I'm joining Mainmatter

TL;DR: My next step

In July I'll join Mainmatter as a Principal Engineering Consultant.

Who is Mainmatter?

Mainmatter is a consulting company headquartered in Germany, with a team distributed across most of Europe.
We got in touch for the first time last year, in 2022: they were organising the first edition of EuroRust in Berlin and I had the pleasure of helping out by reviewing talk proposals.
EuroRust was not a one-off. The conference is part of Mainmatter's strategic bet on Rust.

That's where I come in!

Speaking of which, the second edition of EuroRust is around the corner!
It'll be in Brussels (Belgium), 12-13 October 2023. You're still in time to grab a ticket!

My Rust thesis

My first encounter with Rust was in 2018, almost by chance.
I was an ML engineer at the time, eating Python for breakfast, lunch and dinner. I had heard of this "Rust thing" from my CTO, a spill-over from some discussion on HackerNews.
It caught my attention. I was struggling to write performant prototypes of new algorithms and I wondered: is it a viable alternative to C/C++ for writing native Python extensions?

Rust has been a constant in my professional life ever since.
I've seen the discourse around it evolve, from "up-and-coming" to "the next big thing" to "the next big thing that's already here".
I've seen companies of all sizes adopt it, first for small projects and then for mission-critical systems.
I've seen the most disparate industries embrace it, from gaming to fintech to automotive.

Rust truly embodies the idea of a general purpose programming language.
It spans the entire stack, from Linux drivers to web development. It isn't the perfect language for most domains, but it's a damn good language for most domains. This flexibility is what makes Rust so compelling: you need to invest time and effort to master it, but you're rewarded with a tool that can support you successfully in most of your endeavours.
The return on investment is huge.

Over the next decade, I expect Rust to become ubiquitous.
Every developer will be working with it, either directly (by writing Rust code) or indirectly (by using libraries in other programming languages that wrap a Rust core).

The web is the next frontier

That's all cool and interesting, but you might wonder: what does it have to do with me? Or Mainmatter?

My focus right now is on the first group of users, those writing Rust code directly.
What can we do to make their lives easier? What is the best way to support them?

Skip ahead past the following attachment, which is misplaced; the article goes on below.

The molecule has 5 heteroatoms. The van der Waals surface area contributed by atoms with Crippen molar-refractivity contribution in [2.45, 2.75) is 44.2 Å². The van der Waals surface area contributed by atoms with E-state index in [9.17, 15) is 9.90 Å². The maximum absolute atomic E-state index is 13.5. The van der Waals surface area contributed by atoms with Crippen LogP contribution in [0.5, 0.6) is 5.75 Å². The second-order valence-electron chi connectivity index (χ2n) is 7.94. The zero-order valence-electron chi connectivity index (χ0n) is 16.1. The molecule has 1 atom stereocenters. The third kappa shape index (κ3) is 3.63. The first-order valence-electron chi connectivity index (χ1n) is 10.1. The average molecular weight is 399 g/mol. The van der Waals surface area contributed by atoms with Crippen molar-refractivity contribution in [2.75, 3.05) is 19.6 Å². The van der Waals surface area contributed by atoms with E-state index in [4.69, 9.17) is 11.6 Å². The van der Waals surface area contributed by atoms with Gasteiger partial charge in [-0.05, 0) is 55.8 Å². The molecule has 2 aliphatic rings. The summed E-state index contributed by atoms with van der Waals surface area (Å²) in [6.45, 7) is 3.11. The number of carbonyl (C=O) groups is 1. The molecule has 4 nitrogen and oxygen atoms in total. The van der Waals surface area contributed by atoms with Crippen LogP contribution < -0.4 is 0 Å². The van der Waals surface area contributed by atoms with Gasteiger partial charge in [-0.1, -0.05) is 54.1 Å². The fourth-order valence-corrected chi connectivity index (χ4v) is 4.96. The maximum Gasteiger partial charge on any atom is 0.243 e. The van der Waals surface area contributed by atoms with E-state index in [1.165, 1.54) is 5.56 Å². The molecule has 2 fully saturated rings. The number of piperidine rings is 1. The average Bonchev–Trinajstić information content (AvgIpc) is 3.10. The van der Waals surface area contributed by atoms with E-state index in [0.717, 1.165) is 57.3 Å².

I identified API development as the next "big" frontier for Rust adoption a few years ago.
I've pitched, delivered and reaped the benefits of Rust on the backend when I was working at TrueLayer.
I've seen it again at AWS.

I want everybody else to experience the same.

"Zero to Production in Rust" gave me the chance to speak with so many different people embarking on this journey.
It isn't a phenomenon limited to a few early adopters or Big Tech anymore. More and more companies are picking up Rust for their backend services.

Why Mainmatter?

I want to be close to this wave of adopters. I want to see it succeed.

I've experimented with going deep: focus on one company, nail a "productive" Rust stack and then scale it across the organisation. Later export the learnings to the community.

It has its limitations: each company has its own unique set of problems and constraints, which aren't always relevant to the broader ecosystem. They might not be representative: what works for AWS often doesn't work (or doesn't even register as an issue!) for a small startup. Incentives are also not always aligned.

Which bring me back to consulting: I want an opportunity to partner with a larger portfolio of companies. I want to experiment with going wide.
I see this opportunity in Mainmatter, and we decided to partner up!

But what will you actually be doing?

I'll be working together with clients, both hands-in-the-editor and drawing boxes and arrows on the board. Whatever it takes to solve the problem at hand.

You'll also find me running workshops, trainings and speaking at conferences—perhaps even more so than before.
One workshop is already on the calendar: a deep-dive into telemetry for Rust projects, "You can't fix what you can't see". There are still a few tickets left, so grab one if you're interested.

If you're interested in working together, don't hesitate to get in touch!
I'd love to hear from you, whether you're evaluating Rust, starting your journey, or looking for ways to take it to the next level.

There's incredible work to be done in this space, and I'm excited to play a part.